Here’s what I was saying a year ago and, looking at that post again, I can honestly say I’ve mellowed a lot. I’ve spent far too much time following debate, which is something I hope not to do in 2011. But I think the sheer quantity of opinion kind of numbs a writer in a mellowing way: don’t get me wrong, I truly appreciate any review posted anywhere, but I’m marginally desensitised at the edges: bad reviews don’t quite hurt as much, as a consequence. Everything becomes a learning experience.
So anyway: here are some observations on the industry after another year.
1. The blogosphere ain’t what it used to be. Blogs have come and gone, and actually a lot have appeared in the last couple of years. The net result, combined with Twitter (which absorbs debate and attention) means that conversation is now phenomenally diluted; niches have sprung up within our genre niche. I’d consider print review venues (other than, say, SFX or the Guardian) to be absolutely ineffective in generating debate or playing much of a role in the genre, but the debate online is increasingly watered-down in terms of impact. It ain’t what it used to be. The older blogs still have the bit audience: Pat’s Fantasy Hotlist, A Dribble of Ink, Wertzone, or the Book Smugglers (these are the first four I typed – there are many more, but newer blogs will struggle to come close to getting their page views).
2. For this reason, I really pity new authors. It’s tough out there – it was a year ago – but now, with so much diluted debate, how the hell can you get yourself noticed? Having publishers tell authors to get out there is even more frustrating because…
3. Publishers dominate once again. Remember that time where people controlled debate according to the mildly anarchistic nature of the internet? Not now. The big publishers have created the mega-sites, and have invited bloggers to write guests posts. It’s miraculous – regular, interesting content, around which they can flog their books (and they’re a business – that’s what we expect). Bloggers mention they write guest posts, and send traffic to the mega-sites. Traffic flows one way. What’s more, the ethics of reviewer/blogger neutrality has been raised in discussion a few times. The saddest thing about all of this is that money (resources to set up these sites) now buys attention once again; for a short while, that wasn’t the case.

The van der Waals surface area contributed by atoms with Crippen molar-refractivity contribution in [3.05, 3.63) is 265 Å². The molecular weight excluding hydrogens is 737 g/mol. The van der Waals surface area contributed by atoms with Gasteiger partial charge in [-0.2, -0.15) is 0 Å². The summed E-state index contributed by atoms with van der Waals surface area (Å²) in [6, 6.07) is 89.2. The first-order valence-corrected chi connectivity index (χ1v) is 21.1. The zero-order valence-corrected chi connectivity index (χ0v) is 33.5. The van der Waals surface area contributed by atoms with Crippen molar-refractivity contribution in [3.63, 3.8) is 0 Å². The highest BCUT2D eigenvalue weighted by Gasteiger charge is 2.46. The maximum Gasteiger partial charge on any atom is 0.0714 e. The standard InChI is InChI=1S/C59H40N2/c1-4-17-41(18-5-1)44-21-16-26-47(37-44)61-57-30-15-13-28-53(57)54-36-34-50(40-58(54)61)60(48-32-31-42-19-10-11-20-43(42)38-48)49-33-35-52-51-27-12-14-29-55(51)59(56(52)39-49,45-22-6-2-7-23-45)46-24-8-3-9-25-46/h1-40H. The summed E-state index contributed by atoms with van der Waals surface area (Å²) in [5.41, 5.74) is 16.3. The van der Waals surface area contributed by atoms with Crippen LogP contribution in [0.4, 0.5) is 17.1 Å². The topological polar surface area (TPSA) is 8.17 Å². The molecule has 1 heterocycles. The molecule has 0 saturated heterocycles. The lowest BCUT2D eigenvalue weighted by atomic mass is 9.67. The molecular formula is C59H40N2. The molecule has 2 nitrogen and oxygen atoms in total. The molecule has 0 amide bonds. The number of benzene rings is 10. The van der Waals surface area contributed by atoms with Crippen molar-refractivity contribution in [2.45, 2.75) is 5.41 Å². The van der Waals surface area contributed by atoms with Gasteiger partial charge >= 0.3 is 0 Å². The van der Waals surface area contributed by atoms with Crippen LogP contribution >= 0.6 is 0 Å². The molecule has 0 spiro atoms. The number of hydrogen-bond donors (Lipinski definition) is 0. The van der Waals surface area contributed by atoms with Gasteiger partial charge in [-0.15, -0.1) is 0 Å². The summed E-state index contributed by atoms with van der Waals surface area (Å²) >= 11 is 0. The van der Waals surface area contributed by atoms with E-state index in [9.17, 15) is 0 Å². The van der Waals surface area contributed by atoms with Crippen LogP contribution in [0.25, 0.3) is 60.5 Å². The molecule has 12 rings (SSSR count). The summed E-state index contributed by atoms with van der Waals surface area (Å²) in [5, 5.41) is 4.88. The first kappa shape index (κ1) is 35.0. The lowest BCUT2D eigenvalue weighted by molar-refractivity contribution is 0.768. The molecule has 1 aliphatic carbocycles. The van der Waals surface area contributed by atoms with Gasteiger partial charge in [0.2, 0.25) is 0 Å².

4. Ebooks turn out not to be the most evil thing in the world, but still no one knows how much to charge for them. Some
idiots people believe they should be free. Many publishers charge hardcover prices – or simply don’t release a novel in ebook until the paperback is out. I can’t believe this side of the industry has not yet got its shit together. Sort it, people.
5. Tax bills suck. They really, really suck. I have no problem in paying taxes – I feel rather good, in fact, that in a country like the UK we can give our taxes fund, for example, the NHS. But it doesn’t stop the fact that the bastard final bills crop up on you just after Christmas. You see a lot of what you earn, as a writer, being taxed.
6. Writing gets easier. The more novels you write, the more you learn about their craft and construction; but no matter how many you publish, you realise that few people will get the things you intended – which is, I suspect, the way of things, and also a little bit diva-like on my part.
7. Sometimes spending hours on a blog post is pointless when you can just post (exclusive) cover art to generate debate and hits.
8. It surprises me just how much readers can hate a book (or an author); moreover, it amuses me when they can’t believe that other people liked it.
9. Sometimes people don’t want authors to talk about the real world. I forget, quite often, that authors are often routes of escape for people, and that they might not always appreciate rants of a political nature.
10. Tip for new bloggers: people love lists.